2014 FIFA World Cup: Sportsnet.ca is your home for in-depth coverage of the FIFA World Cup in Brazil. TV viewers can watch all 64 games on CBC and Sportsnet from June 12 to July 13. Be sure to watch Connected every night on Sportsnet for all of the latest news and analysis. And check out Sportsnet magazine’s team profiles of all 32 nations.
Stat of the day
All 8 quarter-finalists are the teams that won their groups. Has never happened since the move to 32 teams in 1998.
— Derek Rae (@RaeComm) July 1, 2014
Goal of the day
Argentina’s winning goal saw Lionel Messi combine with Angel Di Maria. With a penalty shootout looming, Messi gave his marker the slip as he made a surging run down towards the penalty area and shifted the ball to the right for Di Maria, who sent a left-footed shot into the bottom corner past diving goalkeeper Diego Benaglio.
Save of the day
Tim Howard made a number of great saves, with his best effort coming in the 76th minute. Divock Origi turned to create space for himself as he received the ball before playing Kevin Mirallas in on goal. Mirallas hit a left-footed shot from in close, only to see his Everton teammate Tim Howard make a fabulous kick save.
Best moment of the day
In the second half of extra time, the Swiss broke and pressed forward in Argentina’s half when Swedish referee Jonas Eriksson got in the way of Xherdan Shaqiri. After losing possession, Shaqiri shot Eriksson a death stare. If looks could kill.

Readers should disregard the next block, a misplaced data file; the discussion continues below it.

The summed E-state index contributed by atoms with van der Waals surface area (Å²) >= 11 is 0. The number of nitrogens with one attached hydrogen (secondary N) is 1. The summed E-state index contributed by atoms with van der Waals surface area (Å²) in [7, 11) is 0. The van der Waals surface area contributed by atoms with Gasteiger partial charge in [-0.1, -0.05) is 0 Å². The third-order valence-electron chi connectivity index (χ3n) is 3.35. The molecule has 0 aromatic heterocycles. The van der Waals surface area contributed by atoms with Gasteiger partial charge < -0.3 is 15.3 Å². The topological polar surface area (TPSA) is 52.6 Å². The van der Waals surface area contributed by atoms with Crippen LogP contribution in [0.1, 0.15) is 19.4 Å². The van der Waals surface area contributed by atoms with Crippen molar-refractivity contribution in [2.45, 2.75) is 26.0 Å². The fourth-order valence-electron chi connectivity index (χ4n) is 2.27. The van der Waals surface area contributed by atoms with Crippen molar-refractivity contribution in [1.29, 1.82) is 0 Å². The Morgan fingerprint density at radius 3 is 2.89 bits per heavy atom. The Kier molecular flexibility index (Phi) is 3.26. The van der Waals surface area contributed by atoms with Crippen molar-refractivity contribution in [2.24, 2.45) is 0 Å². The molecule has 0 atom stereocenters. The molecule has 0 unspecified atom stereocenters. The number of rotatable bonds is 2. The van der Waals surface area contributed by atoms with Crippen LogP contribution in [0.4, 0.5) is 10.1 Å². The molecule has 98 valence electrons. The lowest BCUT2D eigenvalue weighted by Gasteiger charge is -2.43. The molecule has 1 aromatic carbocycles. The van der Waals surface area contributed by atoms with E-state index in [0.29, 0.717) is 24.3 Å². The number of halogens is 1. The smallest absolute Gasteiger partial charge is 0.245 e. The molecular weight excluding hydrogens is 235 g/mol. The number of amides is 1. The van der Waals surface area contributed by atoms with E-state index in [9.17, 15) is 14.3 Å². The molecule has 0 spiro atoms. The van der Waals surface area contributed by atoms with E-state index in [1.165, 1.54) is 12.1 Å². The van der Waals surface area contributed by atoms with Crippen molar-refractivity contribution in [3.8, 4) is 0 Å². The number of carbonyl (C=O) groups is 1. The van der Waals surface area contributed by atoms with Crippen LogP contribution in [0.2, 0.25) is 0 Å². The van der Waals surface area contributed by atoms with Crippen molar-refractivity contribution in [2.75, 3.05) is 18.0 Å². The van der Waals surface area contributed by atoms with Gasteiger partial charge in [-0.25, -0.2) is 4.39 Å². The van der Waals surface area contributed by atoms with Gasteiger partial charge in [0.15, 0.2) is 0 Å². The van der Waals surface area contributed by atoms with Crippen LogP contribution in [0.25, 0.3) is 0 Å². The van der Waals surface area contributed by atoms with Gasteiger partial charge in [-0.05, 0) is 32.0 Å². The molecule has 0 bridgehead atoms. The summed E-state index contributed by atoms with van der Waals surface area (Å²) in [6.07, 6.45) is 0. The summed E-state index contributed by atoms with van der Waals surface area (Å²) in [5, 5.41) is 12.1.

He said it
“We know that this could happen to us, but we gave our souls out there on the pitch. We fought with our lives for each ball and we ended up as the winners.” – Angel Di Maria
Question of the day
Tweet of the day
Nice to see the Vatican has a sense of humour:
— VaticanCommunication (@PCCS_VA) July 1, 2014
1) Tim Howard: The American posted, without question, the best goalkeeping performance of this tournament, standing on his head in a losing effort against a Belgian side that was just too much.
2) Romelu Lukaku: The Belgian forward came on at the start of extra time and made a huge impact, setting up one goal and scoring another to sink the resilient Americans.
3) Angel di Maria: The Real Madrid man never lost steam even as the game carried on, and capped off a strong game his winning goal deep into extra time.